Outcome of the Joint Meeting between the Monetary Policy Committee (MPC) and the Financial Institutions Policy Committee (FIPC) on 4 July 2022
BOT Press Release No. 35/2022 | 07 Jul 2022
The Bank of Thailand (BOT) announced the outcome of the joint meeting between the MPC and the FIPC on 4 July 2022, to assess risks to Thailand’s financial stability. Key discussion points were as follows.
The committees conclude that Thailand’s financial system is resilient. Domestic financial markets continue to function normally despite higher volatility stemming from the global financial markets. Commercial banks hold ample levels of capital and loan loss provisions, and are capable of extending liquidity to support continued economic recovery. Securities companies and insurance companies as a whole are financially robust. Although some non-life insurance firms were impacted by claims of COVID-19 insurance coverage, the situation has improved as most COVID-19 insurance policies have expired and stringent supervisory measures have been put in place. In addition, macro stress tests indicate that the Thai financial system possesses sufficient liquidity and strong financial position to withstand shocks under stress scenarios, both in the event of economic contraction as a result of a new wave of virus outbreak and energy crisis, as well as in the event of sluggish economic recovery.
To complement the macro stress tests, the BOT, the Office of the Securities and Exchange Commission (SEC), and the Office of Insurance Commission (OIC) have also carried out reverse stress tests to assess potential scenarios that could significantly impair the soundness of financial institutions and capital markets, and stability of the financial system, as well as to identify key risk drivers and thresholds as an additional tool for risk monitoring and preventive policy consideration. The results show that the current levels of key risk drivers remain distant from those that would trigger serious problems for banks, mutual funds, securities companies and insurance companies. Moreover, the likelihood of events that would seriously affect the performance of these financial intermediaries is quite low.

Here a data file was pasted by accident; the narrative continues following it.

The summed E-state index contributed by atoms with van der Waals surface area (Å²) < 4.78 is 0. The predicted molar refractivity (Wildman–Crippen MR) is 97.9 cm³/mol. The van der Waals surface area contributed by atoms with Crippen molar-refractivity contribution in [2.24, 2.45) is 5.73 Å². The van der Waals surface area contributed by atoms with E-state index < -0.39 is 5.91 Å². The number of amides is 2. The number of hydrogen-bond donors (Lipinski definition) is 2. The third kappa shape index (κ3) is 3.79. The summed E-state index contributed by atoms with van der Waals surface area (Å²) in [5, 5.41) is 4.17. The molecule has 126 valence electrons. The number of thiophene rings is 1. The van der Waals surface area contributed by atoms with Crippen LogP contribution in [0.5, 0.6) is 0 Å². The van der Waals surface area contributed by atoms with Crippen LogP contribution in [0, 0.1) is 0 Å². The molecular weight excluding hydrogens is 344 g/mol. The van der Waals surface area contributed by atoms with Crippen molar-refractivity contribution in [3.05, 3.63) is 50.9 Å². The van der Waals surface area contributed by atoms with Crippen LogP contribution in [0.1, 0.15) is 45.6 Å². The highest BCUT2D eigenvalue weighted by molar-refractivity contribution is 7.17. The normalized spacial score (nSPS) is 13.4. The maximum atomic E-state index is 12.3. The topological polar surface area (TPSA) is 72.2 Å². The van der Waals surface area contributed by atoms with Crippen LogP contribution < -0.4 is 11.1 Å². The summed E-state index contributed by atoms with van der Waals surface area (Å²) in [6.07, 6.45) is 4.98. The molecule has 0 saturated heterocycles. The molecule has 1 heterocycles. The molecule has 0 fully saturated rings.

In the period ahead, the Thai economy is expected to continue to recover as COVID-19 containment measures and international travel restrictions have been lifted. However, the progress of recovery faces a number of challenges including the prospect of a global economic slowdown, rising costs of living and raw materials as a result of geopolitical conflicts, and financial market volatility arising from uncertainty over the pace of monetary policy tightening in advanced economies and economic concerns in emerging markets. Given this outlook, the committees have comprehensively assessed risks to different sectors within the financial system, with emphasis on (1) liquidity and debt serviceability problems of households and businesses due to rising cost of living and input costs, as well as implications of the expected rises in the policy interest rate to anchor inflation expectations on households, corporates, banks, securities businesses, and insurance companies and (2) risk build-up as a result of search-for-yield behavior in the context of persistently negative real policy interest rate. These risks could potentially undermine financial stability going forward and, therefore, should be closely monitored.
In view of the above, regulatory authorities have been proactively preparing policy instruments and enhancing supervisory standards to better address risks in various dimensions. For instance, authorities have implemented targeted measures to address debt serviceability risk of vulnerable borrowers, improved regulations to increase the effectiveness of liquidity management tools for mutual funds, and initiatives to comprehensively strengthen the corporate bond market ecosystem and regulatory supervision of insurance firms.
Looking ahead, the BOT, the SEC, and the OIC will continue to collaborate closely in monitoring and assessing risks. The regulators will stand ready to coordinate policies and to impose additional targeted measures, if necessary, to ensure continuous recovery of the real economy and mitigate risks to the Thai financial system going forward.
Bank of Thailand
7 July 2022